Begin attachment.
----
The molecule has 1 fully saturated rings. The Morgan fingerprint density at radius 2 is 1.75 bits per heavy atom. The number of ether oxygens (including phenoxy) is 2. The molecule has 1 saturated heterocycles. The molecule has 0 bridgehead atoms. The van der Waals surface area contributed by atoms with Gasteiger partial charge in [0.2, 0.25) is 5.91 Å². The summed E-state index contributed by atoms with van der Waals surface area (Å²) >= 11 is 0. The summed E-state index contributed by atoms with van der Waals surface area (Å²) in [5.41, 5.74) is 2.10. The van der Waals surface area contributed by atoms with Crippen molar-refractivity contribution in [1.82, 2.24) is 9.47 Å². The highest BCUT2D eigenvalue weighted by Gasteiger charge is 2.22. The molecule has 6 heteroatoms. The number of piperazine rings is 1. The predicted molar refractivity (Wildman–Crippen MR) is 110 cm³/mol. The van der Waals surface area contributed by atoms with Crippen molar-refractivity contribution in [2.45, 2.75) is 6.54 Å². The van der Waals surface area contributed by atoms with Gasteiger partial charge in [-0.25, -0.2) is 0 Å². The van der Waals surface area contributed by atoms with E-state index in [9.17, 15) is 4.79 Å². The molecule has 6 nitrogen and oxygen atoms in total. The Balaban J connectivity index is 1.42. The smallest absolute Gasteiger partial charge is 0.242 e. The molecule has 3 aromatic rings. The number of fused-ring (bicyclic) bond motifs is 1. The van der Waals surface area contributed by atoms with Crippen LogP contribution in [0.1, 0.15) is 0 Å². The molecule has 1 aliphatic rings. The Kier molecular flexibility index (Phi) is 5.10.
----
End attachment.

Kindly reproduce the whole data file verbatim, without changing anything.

The molecule has 1 fully saturated rings. The Morgan fingerprint density at radius 2 is 1.75 bits per heavy atom. The number of ether oxygens (including phenoxy) is 2. The molecule has 1 saturated heterocycles. The molecule has 0 bridgehead atoms. The van der Waals surface area contributed by atoms with Gasteiger partial charge in [0.2, 0.25) is 5.91 Å². The summed E-state index contributed by atoms with van der Waals surface area (Å²) >= 11 is 0. The summed E-state index contributed by atoms with van der Waals surface area (Å²) in [5.41, 5.74) is 2.10. The van der Waals surface area contributed by atoms with Crippen molar-refractivity contribution in [1.82, 2.24) is 9.47 Å². The highest BCUT2D eigenvalue weighted by Gasteiger charge is 2.22. The molecule has 6 heteroatoms. The number of piperazine rings is 1. The predicted molar refractivity (Wildman–Crippen MR) is 110 cm³/mol. The van der Waals surface area contributed by atoms with Crippen molar-refractivity contribution in [2.45, 2.75) is 6.54 Å². The van der Waals surface area contributed by atoms with Gasteiger partial charge in [-0.25, -0.2) is 0 Å². The van der Waals surface area contributed by atoms with E-state index in [9.17, 15) is 4.79 Å². The molecule has 6 nitrogen and oxygen atoms in total. The Balaban J connectivity index is 1.42. The smallest absolute Gasteiger partial charge is 0.242 e. The molecule has 3 aromatic rings. The number of fused-ring (bicyclic) bond motifs is 1. The van der Waals surface area contributed by atoms with Crippen LogP contribution in [0.1, 0.15) is 0 Å². The molecule has 1 aliphatic rings. The Kier molecular flexibility index (Phi) is 5.10.